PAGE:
Troposphere[edit | edit source]

Is the lowest part of the atmosphere it contains most of our weather clouds, rain, and snow. In this part of the atmosphere the temperature gets colder as the distance above the earth increases about 6.5°C per kilometer. The troposphere contains about 75 percent of all of the air in the atmosphere and almost all of the water vapor which forms clouds and rain.

Stratosphere[edit | edit source]

This extends upwards from the troposphere to about 50 km. It contains much of the ozone in the atmosphere and increase in temperature with height occurs because of absorption of ultraviolet radiation from the sun by this ozone.

Air Pollution[edit | edit source]

occurs when harmful substances including particulates and biological molecules are introduced into Earth's atmosphere. It may cause diseases, allergies or death in humans; it may also cause harm to other living organisms such as animals and food crops, and may damage the natural or built environment. What do smog, acid rain, carbon monoxide, fossil fuel exhausts, and tropospheric ozone have in common? They are all examples of air pollution. Air pollution is not new. As far back as the 13 th century, people started complaining about coal dust and soot in the air over London, England. Since the beginning of the industrial revolution in the late 1700s, we have been changing the Earth's atmosphere and its chemistry. As industry spread across the globe, so did air pollution. Air pollution has many effects. In addition to being ugly, it can cause illness and even death. It damages buildings, crops, and wildlife. The worst air pollution happened in London when dense smog (a mixture of smoke and fog) formed in December of 1952 and lasted until March of 1953. 4,000 people died in one week. 8,000 more died within six months.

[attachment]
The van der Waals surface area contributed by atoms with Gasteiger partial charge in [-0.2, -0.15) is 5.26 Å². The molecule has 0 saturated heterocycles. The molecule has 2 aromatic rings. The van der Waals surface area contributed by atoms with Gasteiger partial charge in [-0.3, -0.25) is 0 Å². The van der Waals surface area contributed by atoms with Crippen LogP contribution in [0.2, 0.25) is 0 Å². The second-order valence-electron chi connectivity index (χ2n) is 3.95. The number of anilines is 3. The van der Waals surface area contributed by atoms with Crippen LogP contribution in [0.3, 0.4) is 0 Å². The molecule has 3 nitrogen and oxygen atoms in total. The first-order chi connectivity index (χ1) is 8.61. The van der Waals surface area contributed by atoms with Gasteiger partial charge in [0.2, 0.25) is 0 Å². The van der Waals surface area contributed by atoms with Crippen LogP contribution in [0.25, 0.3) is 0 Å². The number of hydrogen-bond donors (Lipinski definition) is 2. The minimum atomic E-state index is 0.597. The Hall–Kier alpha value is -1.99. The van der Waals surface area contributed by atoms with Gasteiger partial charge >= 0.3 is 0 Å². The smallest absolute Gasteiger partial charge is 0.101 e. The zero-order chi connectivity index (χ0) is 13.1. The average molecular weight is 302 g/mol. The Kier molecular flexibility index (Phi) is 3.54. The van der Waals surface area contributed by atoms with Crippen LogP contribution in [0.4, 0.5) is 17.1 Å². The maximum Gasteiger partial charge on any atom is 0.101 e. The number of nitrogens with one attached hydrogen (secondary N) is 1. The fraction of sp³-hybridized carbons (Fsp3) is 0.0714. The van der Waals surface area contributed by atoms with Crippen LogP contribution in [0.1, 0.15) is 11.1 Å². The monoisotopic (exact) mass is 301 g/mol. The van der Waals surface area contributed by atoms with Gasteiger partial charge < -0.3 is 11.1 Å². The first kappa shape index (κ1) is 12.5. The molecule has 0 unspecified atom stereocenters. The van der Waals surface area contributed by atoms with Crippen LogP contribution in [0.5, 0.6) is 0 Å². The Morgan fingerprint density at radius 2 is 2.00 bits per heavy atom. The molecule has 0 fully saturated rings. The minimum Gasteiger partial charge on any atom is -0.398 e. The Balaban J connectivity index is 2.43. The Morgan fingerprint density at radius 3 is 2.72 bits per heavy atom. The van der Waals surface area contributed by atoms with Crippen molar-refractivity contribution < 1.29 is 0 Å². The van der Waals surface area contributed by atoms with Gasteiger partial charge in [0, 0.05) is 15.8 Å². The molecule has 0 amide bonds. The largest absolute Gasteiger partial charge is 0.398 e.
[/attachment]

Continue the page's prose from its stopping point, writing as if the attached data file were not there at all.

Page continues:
Air pollution is made up of solid particles and chemicals. Natural processes impacting the atmosphere include volcanoes, biological decay, and dust storms. Plants, trees, and grass release volatile organic compounds (VOCs), such as methane, into the air. We are more concerned with human-made pollution since we have the ability to control it. The pollutants include carbon monoxide, sulfur dioxide, VOCs, and nitrogen oxides. The largest source of human-made pollution is the burning of fossil fuels, including coal, oil, and gas, in our homes, factories, and cars.

Air pollution is either primary or secondary. Primary pollution is put directly to the air, such as smoke and car exhausts. Secondary pollution forms in the air when chemical reactions changes primary pollutants. The formation of tropospheric ozone is an example of secondary air pollution.

The atmosphere is a complex, dynamic and fragile system. Concern is growing about the global effects of air pollution, especially climate change. Stratospheric ozone depletion due to air pollution has long been recognized as a threat to human health.

  1. "ISS022-E-062672 caption". NASA. Retrieved 21 September 2012.